Academic journal article American University Business Law Review

A Tale of Two Cities: The Regulatory Battle to Incorporate Short-Term Residential Rentals into Modern Law

Academic journal article American University Business Law Review

A Tale of Two Cities: The Regulatory Battle to Incorporate Short-Term Residential Rentals into Modern Law

Article excerpt

Introduction

The home-sharing company, Airbnb, is rapidly expanding its empire to cities across the globe.1 Since its start in 2007, Airbnb has had more than eleven million guests stay at hosts' residences,2 and is worth about ten billion dollars.3 Innovative companies like Airbnb are developing the sharing economy by infiltrating the traditional economy.4 The sharing economy is defined as Internet-based sharing through websites or smartphone applications ("apps").5 The sharing economy raises legal questions and regulatory issues, and must be navigated delicately so that the public welfare and potential for otherwise unattainable economic success and development is not quashed.6 The sharing economy has opened many doors, especially for those struggling in this difficult economy, and despite its public approval, it often receives condemnation from state legislators.7 Many people who are suffering because of the economic downturn are turning to sharing platforms to keep their homes, pay rent, or maintain their livelihood.8

Sharing platforms are not limited to the same services as Airbnb. Companies like Uber, Sidecar, and Lyft have profited by revolutionizing transportation.9 Just like the hotel industry suffers from short-term residential rentals, the taxi industry suffers from the use of personal cars as cabs.10 Sharing economy pioneers meet legal complications and pushback from traditional industries as their technology and business models evolve.11

Apprehensions about accepting the sharing economy are valid since many of these sharing companies fly under the legal and regulatory radar.12 Airbnb has created regulatory concerns that have sparked legal changes worldwide, but it raises the most pressing legal issues in two prominent American cities: NYC and San Francisco.13 Airbnb found a backdoor into the hotel industry and crafted regulatory hacks that caused unexpected competition and infuriation among traditional businesses that demanded sharing companies follow customary rules.14 NYC is threatened by Airbnb and has more stringently enforced the New York State "Illegal Hotel Law," formally known as the MDA.15 NYC seeks to prevent short-term rentals of residences because these rentals may not only break state laws, but may also violate lease agreements.16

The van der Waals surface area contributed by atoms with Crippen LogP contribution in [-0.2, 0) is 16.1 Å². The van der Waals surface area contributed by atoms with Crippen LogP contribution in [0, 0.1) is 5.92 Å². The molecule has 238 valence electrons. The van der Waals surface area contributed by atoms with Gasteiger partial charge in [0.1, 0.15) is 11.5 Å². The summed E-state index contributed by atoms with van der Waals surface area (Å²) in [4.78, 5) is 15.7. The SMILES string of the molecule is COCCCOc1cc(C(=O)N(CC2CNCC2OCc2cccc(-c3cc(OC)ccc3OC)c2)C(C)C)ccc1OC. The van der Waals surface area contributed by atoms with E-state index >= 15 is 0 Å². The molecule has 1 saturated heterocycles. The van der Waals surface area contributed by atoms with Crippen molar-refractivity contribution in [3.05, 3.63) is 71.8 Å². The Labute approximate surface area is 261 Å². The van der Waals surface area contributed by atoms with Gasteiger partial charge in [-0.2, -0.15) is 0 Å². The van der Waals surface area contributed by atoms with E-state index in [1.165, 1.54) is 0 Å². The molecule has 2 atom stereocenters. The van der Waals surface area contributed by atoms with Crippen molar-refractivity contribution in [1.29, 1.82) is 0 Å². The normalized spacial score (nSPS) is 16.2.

San Francisco has taken a more liberal approach by passing legislation to incorporate short-term rentals into existing regulations.17 This legislation requires Airbnb hosts to follow guidelines so that the city can regulate short-term rentals and minimize their potentially detrimental effects on the hotel industry.18 The legislation amends San Francisco's Administrative Code, but requires key changes in Airbnb's current operations.19 The pitfalls of the sharing economy include issues surrounding the legal implications of zoning, taxation, insurance, liability, and industry intrusion.20 Airbnb established the Shared City initiative, which partners Airbnb with cities to return revenue to cities in order to alleviate these drawbacks.21

This Comment argues that the regulatory and legal issues surrounding short-term rentals via Airbnb should be evaluated, organized, and incorporated into modem regulation. It compares NYC's conservative perspective and San Francisco's liberal perspective on the concepts surrounding short-term rentals and home-sharing. It assesses zoning, taxation, insurance, and liability issues, and examines current and proposed legislation regarding short-term rentals. Airbnb's legality is considered from a regulatory standpoint, in that the strictly regulated hotel industry is compared against the lenient standards Airbnb follows. This Comment suggests that San Francisco's legislation is a step in the right direction in terms of fusing the sharing economy with current law. Further, it recommends that San Francisco's liberal perspective, in combination with Airbnb's Shared City initiative, should serve as a catalyst for future legislation in American cities. …

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